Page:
For much of its existence, General Motors' Buick was next-to-the-top make, slotted just below Cadillac in the firm's hierarchy of brands. Even so, it wasn't until the 1942 model year that Buick stylists under the leadership of GM's legendary Harley Earl established styling themes that have been carried over to the present -- though sometimes they were abandoned, only to be revived.
I wrote about putting some of these themes on a really small car here, and here I wrote about how Buick broke away from its signature grille theme (but later returned to it).
Buick's collection of styling details was strong during its heyday. From 1942 through most of the 1950s, Buicks were easily recognizable to most people and not just car buffs. Was there a model year where Buick themes were at their purest, where the cars might be considered archetypical Buicks?
That is a matter of judgment. Mine is that the 1952 Buicks were the most Buick-like. Let's take a look the senior models, the Supers and Roadmasters, that had a different body than lower-priced Buick Specials (click on images to enlarge).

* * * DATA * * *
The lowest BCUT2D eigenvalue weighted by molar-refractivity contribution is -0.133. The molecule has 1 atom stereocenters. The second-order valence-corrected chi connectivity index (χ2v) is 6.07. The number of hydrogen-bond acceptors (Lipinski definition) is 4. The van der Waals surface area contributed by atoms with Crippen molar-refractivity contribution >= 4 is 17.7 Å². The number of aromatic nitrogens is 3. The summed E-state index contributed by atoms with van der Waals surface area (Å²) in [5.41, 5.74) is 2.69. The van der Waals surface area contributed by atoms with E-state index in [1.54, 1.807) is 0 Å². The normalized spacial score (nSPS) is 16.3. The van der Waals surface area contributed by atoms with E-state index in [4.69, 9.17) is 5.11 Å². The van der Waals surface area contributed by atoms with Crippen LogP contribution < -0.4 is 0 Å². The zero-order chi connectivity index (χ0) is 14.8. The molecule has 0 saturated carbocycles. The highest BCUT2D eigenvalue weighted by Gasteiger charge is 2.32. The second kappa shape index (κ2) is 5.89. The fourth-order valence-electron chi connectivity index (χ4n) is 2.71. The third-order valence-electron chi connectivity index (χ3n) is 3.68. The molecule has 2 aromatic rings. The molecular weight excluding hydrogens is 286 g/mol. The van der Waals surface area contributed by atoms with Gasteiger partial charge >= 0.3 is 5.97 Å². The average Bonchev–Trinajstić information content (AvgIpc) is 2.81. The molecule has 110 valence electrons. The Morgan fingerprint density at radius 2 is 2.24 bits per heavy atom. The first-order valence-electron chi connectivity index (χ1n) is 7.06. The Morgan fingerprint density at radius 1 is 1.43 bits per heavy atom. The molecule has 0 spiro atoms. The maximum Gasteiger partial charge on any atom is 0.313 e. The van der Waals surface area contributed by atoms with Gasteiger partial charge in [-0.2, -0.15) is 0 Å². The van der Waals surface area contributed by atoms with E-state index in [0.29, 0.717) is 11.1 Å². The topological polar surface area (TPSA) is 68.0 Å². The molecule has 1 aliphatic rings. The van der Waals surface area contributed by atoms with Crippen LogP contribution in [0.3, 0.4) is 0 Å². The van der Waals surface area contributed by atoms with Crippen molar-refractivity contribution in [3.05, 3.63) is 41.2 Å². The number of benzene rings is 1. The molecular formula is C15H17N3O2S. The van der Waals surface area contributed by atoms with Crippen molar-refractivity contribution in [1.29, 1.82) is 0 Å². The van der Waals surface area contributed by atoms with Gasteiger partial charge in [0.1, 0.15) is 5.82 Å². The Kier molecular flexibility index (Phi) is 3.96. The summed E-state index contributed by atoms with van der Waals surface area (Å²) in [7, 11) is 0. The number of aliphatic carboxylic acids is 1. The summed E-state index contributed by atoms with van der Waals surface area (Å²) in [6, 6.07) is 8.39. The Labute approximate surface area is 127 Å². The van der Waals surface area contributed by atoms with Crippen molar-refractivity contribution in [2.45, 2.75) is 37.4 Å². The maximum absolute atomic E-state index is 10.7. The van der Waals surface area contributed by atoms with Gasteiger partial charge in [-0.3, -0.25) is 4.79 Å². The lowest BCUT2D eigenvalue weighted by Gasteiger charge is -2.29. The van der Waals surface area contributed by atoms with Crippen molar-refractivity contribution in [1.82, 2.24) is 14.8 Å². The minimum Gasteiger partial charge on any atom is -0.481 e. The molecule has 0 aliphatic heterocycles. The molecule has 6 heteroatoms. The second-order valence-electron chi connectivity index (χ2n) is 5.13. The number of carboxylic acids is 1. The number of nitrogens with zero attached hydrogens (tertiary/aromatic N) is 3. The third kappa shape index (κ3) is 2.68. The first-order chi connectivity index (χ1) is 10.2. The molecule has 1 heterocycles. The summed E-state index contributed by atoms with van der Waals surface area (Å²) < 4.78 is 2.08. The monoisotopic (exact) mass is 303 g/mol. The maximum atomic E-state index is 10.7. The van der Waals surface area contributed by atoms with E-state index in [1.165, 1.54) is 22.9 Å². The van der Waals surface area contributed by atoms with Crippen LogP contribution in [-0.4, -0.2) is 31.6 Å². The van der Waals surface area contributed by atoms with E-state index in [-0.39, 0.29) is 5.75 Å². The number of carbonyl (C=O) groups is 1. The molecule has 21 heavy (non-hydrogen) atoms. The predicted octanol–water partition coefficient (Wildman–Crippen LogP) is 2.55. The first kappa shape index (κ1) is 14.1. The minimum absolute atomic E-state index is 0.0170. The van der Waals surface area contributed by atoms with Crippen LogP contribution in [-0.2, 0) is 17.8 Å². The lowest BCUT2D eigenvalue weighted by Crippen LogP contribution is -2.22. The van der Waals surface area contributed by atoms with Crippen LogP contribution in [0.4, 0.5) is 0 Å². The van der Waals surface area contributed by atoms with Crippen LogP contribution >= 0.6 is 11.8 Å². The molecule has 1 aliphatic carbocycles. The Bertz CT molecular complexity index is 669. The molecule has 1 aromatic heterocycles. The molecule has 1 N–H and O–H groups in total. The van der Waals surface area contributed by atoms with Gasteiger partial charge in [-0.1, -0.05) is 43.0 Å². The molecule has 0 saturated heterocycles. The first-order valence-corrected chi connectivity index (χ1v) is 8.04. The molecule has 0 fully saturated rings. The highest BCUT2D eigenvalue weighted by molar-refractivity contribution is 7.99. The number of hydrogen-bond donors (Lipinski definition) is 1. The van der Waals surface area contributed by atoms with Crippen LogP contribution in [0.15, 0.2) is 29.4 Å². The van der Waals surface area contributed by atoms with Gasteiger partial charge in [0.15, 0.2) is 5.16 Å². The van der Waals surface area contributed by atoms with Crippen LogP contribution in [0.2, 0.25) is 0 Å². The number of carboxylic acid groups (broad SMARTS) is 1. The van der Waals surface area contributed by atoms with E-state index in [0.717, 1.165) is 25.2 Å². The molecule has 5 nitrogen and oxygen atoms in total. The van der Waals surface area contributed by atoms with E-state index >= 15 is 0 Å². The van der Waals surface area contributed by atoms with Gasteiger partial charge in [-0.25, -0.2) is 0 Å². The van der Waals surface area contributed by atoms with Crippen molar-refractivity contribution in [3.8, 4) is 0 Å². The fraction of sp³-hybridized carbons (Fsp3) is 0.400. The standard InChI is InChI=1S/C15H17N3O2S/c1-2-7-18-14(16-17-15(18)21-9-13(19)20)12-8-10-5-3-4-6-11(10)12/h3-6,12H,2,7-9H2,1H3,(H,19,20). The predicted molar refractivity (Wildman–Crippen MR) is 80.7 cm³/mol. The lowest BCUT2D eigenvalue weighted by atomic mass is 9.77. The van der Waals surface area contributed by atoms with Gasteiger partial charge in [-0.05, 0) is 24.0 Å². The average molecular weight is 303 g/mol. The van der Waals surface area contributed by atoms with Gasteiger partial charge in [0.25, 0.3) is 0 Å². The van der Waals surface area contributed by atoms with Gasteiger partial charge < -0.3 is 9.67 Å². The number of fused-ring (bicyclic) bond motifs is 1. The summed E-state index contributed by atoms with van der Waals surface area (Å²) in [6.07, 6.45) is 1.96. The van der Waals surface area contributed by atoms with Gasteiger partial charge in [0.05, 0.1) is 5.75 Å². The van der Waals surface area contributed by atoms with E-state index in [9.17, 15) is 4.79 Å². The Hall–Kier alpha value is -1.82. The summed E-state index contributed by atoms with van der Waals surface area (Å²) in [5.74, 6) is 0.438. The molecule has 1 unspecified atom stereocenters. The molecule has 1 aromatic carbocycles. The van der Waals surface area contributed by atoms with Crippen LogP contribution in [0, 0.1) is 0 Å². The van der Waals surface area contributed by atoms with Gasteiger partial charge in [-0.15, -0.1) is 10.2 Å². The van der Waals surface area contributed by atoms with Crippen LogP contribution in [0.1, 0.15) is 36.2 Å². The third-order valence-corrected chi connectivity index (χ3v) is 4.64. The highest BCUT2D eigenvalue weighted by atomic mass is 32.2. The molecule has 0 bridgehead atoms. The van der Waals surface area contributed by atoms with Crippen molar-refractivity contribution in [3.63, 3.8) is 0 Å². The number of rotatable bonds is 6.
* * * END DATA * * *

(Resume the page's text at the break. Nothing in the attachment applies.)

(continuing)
My reasoning for choosing 1952 as the archetypical year for Buick styling is as follows. 1950 Buicks featured large grille teeth that draped over the front bumper, a one-year-only affair that I wrote about here. 1951 Buicks were very similar to '52s, but Roadmasters had a swath of chrome aft of the Sweepspear that wasn't part of the theme: the 1952 version was more pure. For 1953, Buick raised the central part of the front bumper, thereby diminishing the grille. Also, headlights were grouped with turn indicator lights in the manner of the XP-300 show car. This was continued for 1954, then dropped, so it can't count as being part of a long-lasting theme. So 1952 is is.